The word “token” in hardware security token comes from the fact that using it produces a “token” per-authentication request instead of sending the same credentials over and over again.

Yubikeys started as a way to provide 2nd factor authentication, usually in addition to a password, which an attacker can’t exploit in a phishing attack. The idea is that if an attacker calls your grandmother, and asks her to spell out the yubikey output, she won’t be able to. There is no output. Furthermore, modern yubikeys implement the FIDO 2 protocol which will not produce the correct response unless you are on the right webpage (if we are talking about usage for the web). The reason is that the protocol signs metadata that is linked to what’s in the url bar of your browser.

More recently laptops and mobile devices have started offering other ways to provide the same value as a hardware security token via their own secure module. For example Apple provides a biometric-protected (Touch ID or Face ID) authenticator via the secure enclave.

It’s not clear how much protection against hardware attacks your typical hardware security token has to implement since the compromise of one is not enough to authenticate as a user in most cases (unless you use one as single factor authentication). Yet yubikeys are known to have secure elements inside. Still, this doesn’t exclude software attacks if badly programmed. For example in 2013, a low-cost and non-intrusive side-channel attack managed to extract keys from a yubikey.

Cryptocurrency has similar dongles that will sign transactions for a user, but the threat model is different and they will usually have to authenticate the user in some ways and provide tamper resistance. Here is a picture of a Nano ledger.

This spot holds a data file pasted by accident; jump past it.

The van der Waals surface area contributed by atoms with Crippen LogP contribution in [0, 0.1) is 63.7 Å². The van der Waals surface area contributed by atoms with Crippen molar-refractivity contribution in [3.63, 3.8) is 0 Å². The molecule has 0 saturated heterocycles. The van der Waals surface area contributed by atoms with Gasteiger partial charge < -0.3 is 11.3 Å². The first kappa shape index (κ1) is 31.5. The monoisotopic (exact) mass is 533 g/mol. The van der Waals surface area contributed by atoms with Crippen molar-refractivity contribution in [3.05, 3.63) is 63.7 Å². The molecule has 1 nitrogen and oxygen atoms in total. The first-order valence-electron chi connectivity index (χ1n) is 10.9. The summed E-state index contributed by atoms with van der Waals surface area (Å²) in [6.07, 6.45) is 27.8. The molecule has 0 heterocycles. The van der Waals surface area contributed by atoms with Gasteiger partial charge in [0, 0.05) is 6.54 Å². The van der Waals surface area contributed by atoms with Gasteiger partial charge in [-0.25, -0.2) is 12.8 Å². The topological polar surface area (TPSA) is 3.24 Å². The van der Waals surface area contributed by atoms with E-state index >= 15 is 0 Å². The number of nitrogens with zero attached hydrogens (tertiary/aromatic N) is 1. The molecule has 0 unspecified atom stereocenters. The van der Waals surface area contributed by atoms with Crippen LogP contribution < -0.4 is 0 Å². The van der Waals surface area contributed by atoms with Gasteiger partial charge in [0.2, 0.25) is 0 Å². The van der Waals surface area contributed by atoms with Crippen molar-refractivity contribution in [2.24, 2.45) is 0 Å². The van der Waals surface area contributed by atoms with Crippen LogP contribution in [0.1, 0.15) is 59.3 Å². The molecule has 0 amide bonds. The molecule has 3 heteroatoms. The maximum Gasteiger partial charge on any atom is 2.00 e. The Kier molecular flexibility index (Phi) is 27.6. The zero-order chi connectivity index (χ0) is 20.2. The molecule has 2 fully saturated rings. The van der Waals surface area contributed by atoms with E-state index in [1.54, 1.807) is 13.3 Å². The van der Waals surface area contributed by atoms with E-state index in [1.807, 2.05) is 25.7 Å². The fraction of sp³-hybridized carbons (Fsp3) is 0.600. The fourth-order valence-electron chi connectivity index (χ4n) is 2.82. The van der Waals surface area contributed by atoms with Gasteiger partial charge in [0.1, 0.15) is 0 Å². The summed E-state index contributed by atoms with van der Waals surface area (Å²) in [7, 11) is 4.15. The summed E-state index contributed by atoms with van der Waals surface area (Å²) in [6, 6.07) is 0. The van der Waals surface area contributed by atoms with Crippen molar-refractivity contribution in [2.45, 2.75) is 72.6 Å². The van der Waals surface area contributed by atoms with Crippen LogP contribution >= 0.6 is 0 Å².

nano ledger

As with any hardware solutions, attacks have been found there as well (for example one the trezor).


As a summary, this 3-part blog series surveys different techniques that exist to deal with physical attacks:

  • Smart cards are microcomputers that needs to be turned on by an external device like a payment terminal. They can run arbitrary java applications. Bank cards are smart cards for example.
  • Secure elements are a generalization of smart cards, which rely on a set of Global Platform standards. SIM Cards are secure elements for example.
  • TPMs are re-packaged secure elements plugged on personal and enterprise computers’ motherboards. They follow a standardized API (by the Trusted Computing Group) that are used in a multitude of ways from measured/secure boot with FDE to remote attestation.
  • HSMs can be seen as external and big secure elements for servers. They’re faster and more flexible. Seen mostly in data centers to store keys.
  • TEEs like TrustZone and SGX can be thought of secure elements implemented within the CPU. They are faster and cheaper but mostly provide resistance against software attacks unless augmented to be tamper-resistant. Most modern CPUs ship with TEEs and various level of defense against hardware attacks.
  • Hardware Security Tokens are dongles like yubikeys that often repackage secure elements to provide a 2nd factor by implementing some authentication protocol (usually TOTP or FIDO2).
  • There are many more that I haven’t talked about. In reality vendors can do whatever they want. We’ve seen a lot of TPM-like chips. Apple has the secure enclave, Google has Titan, Microsoft has Pluton, Atmel for example sells “crypto elements”.

Keep in mind that no hardware solution is the panacea, you're only increasing the attack's cost. Against a sophisticated attacker all of that is pretty much useless. For this reason design your system so that one device compromised doesn't imply all devices are compromised. Even against normal adversaries, compromising the main operating system often means that you can make arbitrary calls to the secure element. Design your protocol to make sure that the secure element doesn't have to trust the caller by either verifying queries, or relying on an external trusted part, or by relying on a trusted remote party, or by being self-contained, etc. And after all of that, you still have to worry about side channel attacks :)

PS: thanks to Gabe Pike for the many discussions around TEE!